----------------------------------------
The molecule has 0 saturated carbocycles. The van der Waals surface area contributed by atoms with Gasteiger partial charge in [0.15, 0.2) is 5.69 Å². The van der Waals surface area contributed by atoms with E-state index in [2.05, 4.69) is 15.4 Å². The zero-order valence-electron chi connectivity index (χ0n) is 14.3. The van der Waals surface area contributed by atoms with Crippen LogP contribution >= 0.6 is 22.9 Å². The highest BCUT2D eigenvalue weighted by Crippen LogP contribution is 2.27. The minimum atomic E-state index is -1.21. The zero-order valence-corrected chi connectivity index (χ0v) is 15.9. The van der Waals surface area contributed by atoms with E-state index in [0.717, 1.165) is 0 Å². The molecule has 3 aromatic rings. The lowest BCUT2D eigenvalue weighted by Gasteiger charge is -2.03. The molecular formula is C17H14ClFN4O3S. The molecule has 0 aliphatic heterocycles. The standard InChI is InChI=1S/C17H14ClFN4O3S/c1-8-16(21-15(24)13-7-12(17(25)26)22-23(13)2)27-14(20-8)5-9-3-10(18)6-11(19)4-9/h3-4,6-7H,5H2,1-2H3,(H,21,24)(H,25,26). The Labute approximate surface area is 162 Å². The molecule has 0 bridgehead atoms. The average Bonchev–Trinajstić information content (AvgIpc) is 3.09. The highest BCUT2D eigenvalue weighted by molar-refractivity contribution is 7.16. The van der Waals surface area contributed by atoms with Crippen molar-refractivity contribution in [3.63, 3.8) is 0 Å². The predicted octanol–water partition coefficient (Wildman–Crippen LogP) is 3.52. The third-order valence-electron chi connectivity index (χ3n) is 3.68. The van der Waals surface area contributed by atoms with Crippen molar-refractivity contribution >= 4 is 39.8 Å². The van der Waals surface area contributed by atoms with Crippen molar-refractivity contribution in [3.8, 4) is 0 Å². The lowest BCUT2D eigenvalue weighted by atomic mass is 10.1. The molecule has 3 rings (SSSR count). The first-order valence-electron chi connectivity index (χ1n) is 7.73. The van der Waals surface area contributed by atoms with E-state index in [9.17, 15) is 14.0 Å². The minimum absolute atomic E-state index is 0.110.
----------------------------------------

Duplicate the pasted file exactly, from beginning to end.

The molecule has 0 saturated carbocycles. The van der Waals surface area contributed by atoms with Gasteiger partial charge in [0.15, 0.2) is 5.69 Å². The van der Waals surface area contributed by atoms with E-state index in [2.05, 4.69) is 15.4 Å². The zero-order valence-electron chi connectivity index (χ0n) is 14.3. The van der Waals surface area contributed by atoms with Crippen LogP contribution >= 0.6 is 22.9 Å². The highest BCUT2D eigenvalue weighted by Crippen LogP contribution is 2.27. The minimum atomic E-state index is -1.21. The zero-order valence-corrected chi connectivity index (χ0v) is 15.9. The van der Waals surface area contributed by atoms with E-state index in [0.717, 1.165) is 0 Å². The molecule has 3 aromatic rings. The lowest BCUT2D eigenvalue weighted by Gasteiger charge is -2.03. The molecular formula is C17H14ClFN4O3S. The molecule has 0 aliphatic heterocycles. The standard InChI is InChI=1S/C17H14ClFN4O3S/c1-8-16(21-15(24)13-7-12(17(25)26)22-23(13)2)27-14(20-8)5-9-3-10(18)6-11(19)4-9/h3-4,6-7H,5H2,1-2H3,(H,21,24)(H,25,26). The Labute approximate surface area is 162 Å². The molecule has 0 bridgehead atoms. The average Bonchev–Trinajstić information content (AvgIpc) is 3.09. The highest BCUT2D eigenvalue weighted by molar-refractivity contribution is 7.16. The van der Waals surface area contributed by atoms with Crippen molar-refractivity contribution in [3.63, 3.8) is 0 Å². The predicted octanol–water partition coefficient (Wildman–Crippen LogP) is 3.52. The third-order valence-electron chi connectivity index (χ3n) is 3.68. The van der Waals surface area contributed by atoms with Crippen molar-refractivity contribution >= 4 is 39.8 Å². The van der Waals surface area contributed by atoms with Crippen molar-refractivity contribution in [3.8, 4) is 0 Å². The lowest BCUT2D eigenvalue weighted by atomic mass is 10.1. The molecule has 3 rings (SSSR count). The first-order valence-electron chi connectivity index (χ1n) is 7.73. The van der Waals surface area contributed by atoms with E-state index in [9.17, 15) is 14.0 Å². The minimum absolute atomic E-state index is 0.110.